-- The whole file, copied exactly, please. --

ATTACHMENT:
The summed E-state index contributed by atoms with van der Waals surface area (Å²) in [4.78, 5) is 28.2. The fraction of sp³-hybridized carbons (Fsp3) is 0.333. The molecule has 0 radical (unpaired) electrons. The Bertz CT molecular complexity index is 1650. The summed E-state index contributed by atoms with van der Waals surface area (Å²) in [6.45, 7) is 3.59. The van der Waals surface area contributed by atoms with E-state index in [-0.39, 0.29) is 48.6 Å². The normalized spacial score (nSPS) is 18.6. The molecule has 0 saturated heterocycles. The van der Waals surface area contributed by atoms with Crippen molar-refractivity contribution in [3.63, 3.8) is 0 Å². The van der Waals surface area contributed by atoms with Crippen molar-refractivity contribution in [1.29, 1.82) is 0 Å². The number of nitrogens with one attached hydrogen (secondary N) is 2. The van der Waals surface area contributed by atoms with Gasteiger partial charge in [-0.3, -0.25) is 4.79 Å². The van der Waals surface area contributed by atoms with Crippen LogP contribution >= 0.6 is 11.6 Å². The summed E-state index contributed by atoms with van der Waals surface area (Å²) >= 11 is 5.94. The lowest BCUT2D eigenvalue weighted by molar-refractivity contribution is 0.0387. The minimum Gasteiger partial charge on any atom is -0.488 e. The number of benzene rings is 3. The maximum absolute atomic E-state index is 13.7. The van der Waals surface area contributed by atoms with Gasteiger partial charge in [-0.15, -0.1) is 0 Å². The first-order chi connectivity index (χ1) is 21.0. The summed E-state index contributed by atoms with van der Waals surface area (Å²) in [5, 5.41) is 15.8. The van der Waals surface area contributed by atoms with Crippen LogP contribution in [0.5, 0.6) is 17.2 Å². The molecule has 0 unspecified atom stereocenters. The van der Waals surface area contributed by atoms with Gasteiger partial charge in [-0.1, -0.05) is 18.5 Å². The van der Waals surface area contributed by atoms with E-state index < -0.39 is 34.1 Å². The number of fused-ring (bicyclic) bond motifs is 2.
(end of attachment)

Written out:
The summed E-state index contributed by atoms with van der Waals surface area (Å²) in [4.78, 5) is 28.2. The fraction of sp³-hybridized carbons (Fsp3) is 0.333. The molecule has 0 radical (unpaired) electrons. The Bertz CT molecular complexity index is 1650. The summed E-state index contributed by atoms with van der Waals surface area (Å²) in [6.45, 7) is 3.59. The van der Waals surface area contributed by atoms with E-state index in [-0.39, 0.29) is 48.6 Å². The normalized spacial score (nSPS) is 18.6. The molecule has 0 saturated heterocycles. The van der Waals surface area contributed by atoms with Crippen molar-refractivity contribution in [3.63, 3.8) is 0 Å². The van der Waals surface area contributed by atoms with Crippen molar-refractivity contribution in [1.29, 1.82) is 0 Å². The number of nitrogens with one attached hydrogen (secondary N) is 2. The van der Waals surface area contributed by atoms with Gasteiger partial charge in [-0.3, -0.25) is 4.79 Å². The van der Waals surface area contributed by atoms with Crippen LogP contribution >= 0.6 is 11.6 Å². The summed E-state index contributed by atoms with van der Waals surface area (Å²) >= 11 is 5.94. The lowest BCUT2D eigenvalue weighted by molar-refractivity contribution is 0.0387. The minimum Gasteiger partial charge on any atom is -0.488 e. The number of benzene rings is 3. The maximum absolute atomic E-state index is 13.7. The van der Waals surface area contributed by atoms with Gasteiger partial charge in [-0.15, -0.1) is 0 Å². The first-order chi connectivity index (χ1) is 21.0. The summed E-state index contributed by atoms with van der Waals surface area (Å²) in [5, 5.41) is 15.8. The van der Waals surface area contributed by atoms with Crippen LogP contribution in [0.5, 0.6) is 17.2 Å². The molecule has 0 unspecified atom stereocenters. The van der Waals surface area contributed by atoms with Gasteiger partial charge in [-0.1, -0.05) is 18.5 Å². The van der Waals surface area contributed by atoms with E-state index < -0.39 is 34.1 Å². The number of fused-ring (bicyclic) bond motifs is 2.